In part one of of this post I looked at exposing to the right. That’s fine if you are saving your images as raw files and don’t clip your highlights too much. Software can recover some clipping within reason. But regardless of whether you are using ETTR or converting your photos to jpegs in the camera, accurate exposure often depends on which histogram you are looking at.
If you look at the leading edge of this little blue fungus you may note patches where there is complete loss of colour:
Parts of the stalk have suffered a similar fate. These patches have been overexposed to the point where they are pure white and all detail has been lost. In other words, the highlights have been “clipped” or “blown”.
What has gone wrong? Let’s look at the histogram:
Hang on! According to the histogram on the back of the camera there is ample room between the right edge of the histogram and the maximum exposure before it clips. Is the camera telling fibs? Well……. yes. Photographers have been trying for years to get the histogram to accurately reflect the raw exposure, but that is another story and not really the problem here.
The issue is that I had set the camera back to show the luminance histogram. A typical camera sensor has a red, green or blue filter over each photosite, and the resulting information is used to construct the image. Sixty percent of the histogram is taken from the green channel, thirty percent from the red channel and only ten percent from the blue. Camera manufacturers put a lot of effort into optimising the green channel, and you need to remember this if your subject has significant blue or red elements. Red roses, blue fungi etc. Because the luminance histogram is based toward the green channel, red or blue channel clipping may not show up.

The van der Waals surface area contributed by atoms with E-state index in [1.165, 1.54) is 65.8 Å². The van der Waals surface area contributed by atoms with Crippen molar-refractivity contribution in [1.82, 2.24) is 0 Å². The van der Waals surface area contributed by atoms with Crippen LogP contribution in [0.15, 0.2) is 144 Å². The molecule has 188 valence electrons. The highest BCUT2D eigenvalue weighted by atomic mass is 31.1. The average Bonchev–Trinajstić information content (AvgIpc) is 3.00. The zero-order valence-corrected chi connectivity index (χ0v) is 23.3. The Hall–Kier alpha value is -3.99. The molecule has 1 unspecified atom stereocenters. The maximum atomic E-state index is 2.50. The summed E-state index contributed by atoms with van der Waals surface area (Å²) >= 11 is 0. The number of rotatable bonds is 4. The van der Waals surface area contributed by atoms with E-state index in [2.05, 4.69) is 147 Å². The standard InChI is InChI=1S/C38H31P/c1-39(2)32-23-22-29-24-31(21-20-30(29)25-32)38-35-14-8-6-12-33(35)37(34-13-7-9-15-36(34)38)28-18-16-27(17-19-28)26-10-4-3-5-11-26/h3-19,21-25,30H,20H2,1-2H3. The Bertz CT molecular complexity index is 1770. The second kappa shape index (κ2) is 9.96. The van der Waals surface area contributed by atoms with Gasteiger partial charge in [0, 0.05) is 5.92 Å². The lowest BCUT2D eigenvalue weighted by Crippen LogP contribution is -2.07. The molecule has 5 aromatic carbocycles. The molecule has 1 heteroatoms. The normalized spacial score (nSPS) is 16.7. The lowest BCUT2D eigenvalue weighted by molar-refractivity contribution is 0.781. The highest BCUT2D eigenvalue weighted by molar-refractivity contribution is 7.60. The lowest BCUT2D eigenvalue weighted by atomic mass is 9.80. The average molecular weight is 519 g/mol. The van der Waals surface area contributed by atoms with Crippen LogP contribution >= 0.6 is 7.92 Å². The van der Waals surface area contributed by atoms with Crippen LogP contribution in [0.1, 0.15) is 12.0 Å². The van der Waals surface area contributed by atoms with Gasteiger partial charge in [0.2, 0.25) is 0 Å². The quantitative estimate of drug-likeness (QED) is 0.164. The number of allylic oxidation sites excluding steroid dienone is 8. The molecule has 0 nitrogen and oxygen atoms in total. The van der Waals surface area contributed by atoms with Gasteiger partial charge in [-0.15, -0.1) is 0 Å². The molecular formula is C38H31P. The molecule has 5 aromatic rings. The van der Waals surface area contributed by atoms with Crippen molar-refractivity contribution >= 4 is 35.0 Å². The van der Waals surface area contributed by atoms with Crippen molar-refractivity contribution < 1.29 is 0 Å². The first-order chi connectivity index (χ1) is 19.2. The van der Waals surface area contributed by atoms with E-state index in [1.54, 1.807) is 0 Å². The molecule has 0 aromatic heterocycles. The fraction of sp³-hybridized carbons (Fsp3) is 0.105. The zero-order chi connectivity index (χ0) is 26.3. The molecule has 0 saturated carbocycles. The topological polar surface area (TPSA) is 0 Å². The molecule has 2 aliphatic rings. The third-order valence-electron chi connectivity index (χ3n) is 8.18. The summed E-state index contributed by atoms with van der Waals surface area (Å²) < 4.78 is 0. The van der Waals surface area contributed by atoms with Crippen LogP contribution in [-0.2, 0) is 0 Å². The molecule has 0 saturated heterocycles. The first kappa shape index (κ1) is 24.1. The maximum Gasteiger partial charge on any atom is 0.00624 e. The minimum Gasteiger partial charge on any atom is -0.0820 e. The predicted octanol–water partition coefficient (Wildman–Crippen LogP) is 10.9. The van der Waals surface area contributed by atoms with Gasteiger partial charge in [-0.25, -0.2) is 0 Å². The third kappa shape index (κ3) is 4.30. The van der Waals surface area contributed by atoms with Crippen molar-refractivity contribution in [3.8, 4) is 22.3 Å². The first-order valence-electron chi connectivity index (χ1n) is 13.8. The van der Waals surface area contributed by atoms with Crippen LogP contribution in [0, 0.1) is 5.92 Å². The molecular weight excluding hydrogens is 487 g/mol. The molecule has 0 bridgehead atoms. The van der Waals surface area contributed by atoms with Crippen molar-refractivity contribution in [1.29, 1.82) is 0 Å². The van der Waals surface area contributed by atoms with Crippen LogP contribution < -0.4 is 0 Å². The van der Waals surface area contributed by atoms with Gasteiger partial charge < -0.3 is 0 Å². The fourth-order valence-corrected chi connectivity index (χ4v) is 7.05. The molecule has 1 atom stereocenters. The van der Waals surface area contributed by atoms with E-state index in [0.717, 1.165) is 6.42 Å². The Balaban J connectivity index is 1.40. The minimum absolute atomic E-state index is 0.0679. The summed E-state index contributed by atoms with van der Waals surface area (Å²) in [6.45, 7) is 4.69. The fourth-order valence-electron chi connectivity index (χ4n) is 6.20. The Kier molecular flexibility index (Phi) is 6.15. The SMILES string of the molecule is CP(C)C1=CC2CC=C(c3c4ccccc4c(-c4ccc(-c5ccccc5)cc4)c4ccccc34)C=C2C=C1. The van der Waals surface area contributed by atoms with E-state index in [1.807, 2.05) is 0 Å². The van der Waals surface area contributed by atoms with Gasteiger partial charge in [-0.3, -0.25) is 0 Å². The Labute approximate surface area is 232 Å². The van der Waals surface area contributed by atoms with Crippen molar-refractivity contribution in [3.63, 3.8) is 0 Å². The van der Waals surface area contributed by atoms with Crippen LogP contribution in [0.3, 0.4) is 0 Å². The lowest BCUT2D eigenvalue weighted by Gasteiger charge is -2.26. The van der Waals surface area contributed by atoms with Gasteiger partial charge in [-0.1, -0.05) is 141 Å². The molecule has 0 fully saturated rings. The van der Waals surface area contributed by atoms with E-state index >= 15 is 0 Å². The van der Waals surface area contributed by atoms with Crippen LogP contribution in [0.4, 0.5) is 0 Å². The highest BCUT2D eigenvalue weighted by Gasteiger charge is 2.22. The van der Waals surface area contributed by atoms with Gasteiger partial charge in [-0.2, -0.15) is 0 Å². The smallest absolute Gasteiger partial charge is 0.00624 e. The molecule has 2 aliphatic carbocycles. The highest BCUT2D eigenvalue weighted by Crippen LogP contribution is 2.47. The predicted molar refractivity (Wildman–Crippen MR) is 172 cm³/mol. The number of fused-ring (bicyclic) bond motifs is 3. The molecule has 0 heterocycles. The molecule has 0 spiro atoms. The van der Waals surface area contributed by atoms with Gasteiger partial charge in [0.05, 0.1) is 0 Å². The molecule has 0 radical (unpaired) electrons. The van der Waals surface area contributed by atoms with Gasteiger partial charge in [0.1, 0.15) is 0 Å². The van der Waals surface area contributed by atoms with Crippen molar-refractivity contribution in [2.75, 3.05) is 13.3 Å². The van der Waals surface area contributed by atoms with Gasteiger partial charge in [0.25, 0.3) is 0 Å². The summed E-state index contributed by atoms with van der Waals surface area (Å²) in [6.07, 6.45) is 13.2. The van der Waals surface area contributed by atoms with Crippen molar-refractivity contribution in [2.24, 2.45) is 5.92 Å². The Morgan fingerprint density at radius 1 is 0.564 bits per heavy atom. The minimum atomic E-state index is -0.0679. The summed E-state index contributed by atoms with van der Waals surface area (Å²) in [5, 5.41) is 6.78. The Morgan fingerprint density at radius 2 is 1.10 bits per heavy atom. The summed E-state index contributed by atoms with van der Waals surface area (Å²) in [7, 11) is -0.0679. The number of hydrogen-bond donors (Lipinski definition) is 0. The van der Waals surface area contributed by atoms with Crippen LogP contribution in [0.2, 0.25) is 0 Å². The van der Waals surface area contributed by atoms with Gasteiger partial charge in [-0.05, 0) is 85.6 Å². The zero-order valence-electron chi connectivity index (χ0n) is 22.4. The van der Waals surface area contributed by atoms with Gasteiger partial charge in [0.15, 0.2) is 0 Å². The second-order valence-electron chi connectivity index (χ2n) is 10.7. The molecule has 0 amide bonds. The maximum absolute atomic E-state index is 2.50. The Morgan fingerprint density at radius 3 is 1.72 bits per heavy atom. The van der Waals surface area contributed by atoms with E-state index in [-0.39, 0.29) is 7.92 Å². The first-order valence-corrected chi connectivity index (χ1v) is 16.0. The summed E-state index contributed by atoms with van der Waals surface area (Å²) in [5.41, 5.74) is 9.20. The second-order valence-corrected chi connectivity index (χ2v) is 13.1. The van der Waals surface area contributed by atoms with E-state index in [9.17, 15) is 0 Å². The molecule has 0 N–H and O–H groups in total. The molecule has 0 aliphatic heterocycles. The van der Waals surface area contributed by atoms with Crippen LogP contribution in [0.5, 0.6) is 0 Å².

I should have set the camera to show the RGB channels separately. Like this:
Now we get closer to the real story. You can see the blue channel is badly clipped, but it doesn’t show up below in the luminance histogram.
Most cameras will display separate RGB histograms. If yours doesn’t then there are some solutions when faced with a similar situation. Here are two.
Firstly try exposure bracketing. On my camera that looks like this:
The camera is set to one stop of under exposure, then the exposure the camera thinks is correct, and then one stop over exposure. The one stop over exposure will be unwanted in the above situation, so I would then apply exposure compensation to the bracketing. Like this:
Now we have two stops and then one stop of under exposure, and then what the camera thinks is correct. Chances are one will be correctly exposed, as long as there is no bright direct sun on any parts of the subject.
Which brings me to solution two. Use some curtain netting or similar to filter the light so that it is more even. Try reflecting more light onto the subject. In an emergency a white handkerchief will do. Above all try to eliminate strong highlights. And remember to have fun.